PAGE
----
By Circular 1, RBI has now reduced the minimum maturity from 3 years to 1 year.
This is a welcome move since it was felt that the restriction of a minimum maturity of 3 years was too onerous, and impacted fund raising by Indian corporates. In the absence of a similar restriction on resident NCD holders, companies intending to pre-pay NCDs were facing substantial challenges, if even a single NCD was held by a FPI. Further, this regulatory arbitrage led to a situation where FPIs would transfer the NCDs to an Indian entity to provide for the redemption prior to the 3 year period. While NCDs having residual maturity of less than 3 years were not permitted to be redeemed prior to the expiry of the 3 year period, FPIs were permitted to transfer the NCDs to a resident entity prior to expiry of the 3 year period.
The change would now permit resident Indian NCD holders and FPIs to be treated at par with respect to repayments / redemptions, without FPIs being required to restructure their holdings in case of a pre-payment (such as the warehousing structure mentioned above). Further, the 1 year restriction would not impact NCD issuances substantially, since RBI regulates issuance of NCDs with less than 1 year maturity separately, and the NCDs issued by corporates to such FPIs are generally for a period greater than 1 year.
Another important consideration is that the changes are prospective in nature, i.e. the changes do not impact NCDs issued prior to the notification of the changes.
2. Single issuance concentration norms
NCDs have been used by corporates as an effective mechanism to raise debt from offshore, especially from FPIs. This was a preferred route for corporates, since the NCD holders were not subject to strict regulatory compliances otherwise applicable to banks, provided substantial flexibility with respect to structuring returns and was tax efficient for the holders and the issuers. This made the NCD-FPI route attractive and a large number of corporates raised debt from a single FPI investor by issuing NCDs to them, especially since the FPIs were permitted to hold 100% of the NCDs issued by a borrower (as opposed to limits prescribed on the equity investments by FPIs). The limits prescribed apply to an FPI along with all related FPIs.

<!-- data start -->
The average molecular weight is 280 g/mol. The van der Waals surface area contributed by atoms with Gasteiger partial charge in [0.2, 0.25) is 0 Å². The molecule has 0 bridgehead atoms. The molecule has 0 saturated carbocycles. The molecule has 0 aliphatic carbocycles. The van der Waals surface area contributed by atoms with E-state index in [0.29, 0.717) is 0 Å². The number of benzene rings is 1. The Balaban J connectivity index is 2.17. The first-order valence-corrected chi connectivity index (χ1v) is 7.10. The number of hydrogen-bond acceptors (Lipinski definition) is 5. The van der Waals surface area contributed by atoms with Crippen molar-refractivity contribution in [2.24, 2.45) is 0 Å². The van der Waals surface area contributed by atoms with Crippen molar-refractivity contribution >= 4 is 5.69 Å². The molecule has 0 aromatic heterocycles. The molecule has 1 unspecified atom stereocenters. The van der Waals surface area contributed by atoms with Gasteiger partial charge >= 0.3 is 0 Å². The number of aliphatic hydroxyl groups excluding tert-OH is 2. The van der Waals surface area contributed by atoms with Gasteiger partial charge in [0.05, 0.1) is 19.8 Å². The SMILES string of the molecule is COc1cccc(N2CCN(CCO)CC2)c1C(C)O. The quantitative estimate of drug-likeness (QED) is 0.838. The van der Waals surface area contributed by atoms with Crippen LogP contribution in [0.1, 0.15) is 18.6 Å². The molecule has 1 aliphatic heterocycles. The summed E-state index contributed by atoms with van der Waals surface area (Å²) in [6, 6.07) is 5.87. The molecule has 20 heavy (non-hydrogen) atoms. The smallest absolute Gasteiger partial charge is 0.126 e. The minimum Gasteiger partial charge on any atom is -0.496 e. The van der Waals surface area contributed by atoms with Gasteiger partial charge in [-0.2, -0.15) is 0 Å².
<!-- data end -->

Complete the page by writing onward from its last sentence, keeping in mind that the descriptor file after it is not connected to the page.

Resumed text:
- By Circular 1, RBI has introduced limits on the extent of an issuance that FPIs can subscribe to. Under Circular 1, RBI has prescribed that the investment by an FPI shall not exceed 50% of the issuance of NCDs by a corporate. In cases, where this limit has been breached, the FPI shall not be permitted to make any further investments till the exposure of the FPI in such issuance has met the 50% condition.
- Circular 2 has clarified that ‘related FPIs’ means all FPIs registered by a non-resident entity.
The imposition of a limit of 50% of a bond issuance that can be subscribed to by an FPI is expected to have major implications on the viability of the NCD route as a mode for raising funds. Currently, a single FPI can subscribe to the entire issuance of NCDs by a company. However, with this new restriction, a minimum of 2 FPIs would be required for any corporate to undertake an issuance. This is unnecessarily onerous in the current framework, where a borrower generally negotiates the terms with an FPI and issues NCDs to such FPI.